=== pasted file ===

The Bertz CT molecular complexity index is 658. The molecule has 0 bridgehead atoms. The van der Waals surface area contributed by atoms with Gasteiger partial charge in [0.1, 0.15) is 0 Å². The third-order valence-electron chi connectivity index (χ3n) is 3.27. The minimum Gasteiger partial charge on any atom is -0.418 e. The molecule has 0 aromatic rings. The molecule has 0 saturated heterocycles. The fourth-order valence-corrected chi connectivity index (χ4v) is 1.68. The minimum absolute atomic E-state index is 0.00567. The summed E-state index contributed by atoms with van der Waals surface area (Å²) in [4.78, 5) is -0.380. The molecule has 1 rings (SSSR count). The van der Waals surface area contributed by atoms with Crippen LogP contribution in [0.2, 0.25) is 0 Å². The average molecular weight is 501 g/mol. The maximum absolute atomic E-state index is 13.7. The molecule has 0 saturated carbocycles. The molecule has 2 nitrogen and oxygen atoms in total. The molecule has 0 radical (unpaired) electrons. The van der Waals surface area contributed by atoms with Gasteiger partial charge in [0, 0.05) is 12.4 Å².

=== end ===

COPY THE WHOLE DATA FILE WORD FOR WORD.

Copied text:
The Bertz CT molecular complexity index is 658. The molecule has 0 bridgehead atoms. The van der Waals surface area contributed by atoms with Gasteiger partial charge in [0.1, 0.15) is 0 Å². The third-order valence-electron chi connectivity index (χ3n) is 3.27. The minimum Gasteiger partial charge on any atom is -0.418 e. The molecule has 0 aromatic rings. The molecule has 0 saturated heterocycles. The fourth-order valence-corrected chi connectivity index (χ4v) is 1.68. The minimum absolute atomic E-state index is 0.00567. The summed E-state index contributed by atoms with van der Waals surface area (Å²) in [4.78, 5) is -0.380. The molecule has 1 rings (SSSR count). The van der Waals surface area contributed by atoms with Crippen LogP contribution in [0.2, 0.25) is 0 Å². The average molecular weight is 501 g/mol. The maximum absolute atomic E-state index is 13.7. The molecule has 0 saturated carbocycles. The molecule has 2 nitrogen and oxygen atoms in total. The molecule has 0 radical (unpaired) electrons. The van der Waals surface area contributed by atoms with Gasteiger partial charge in [0, 0.05) is 12.4 Å².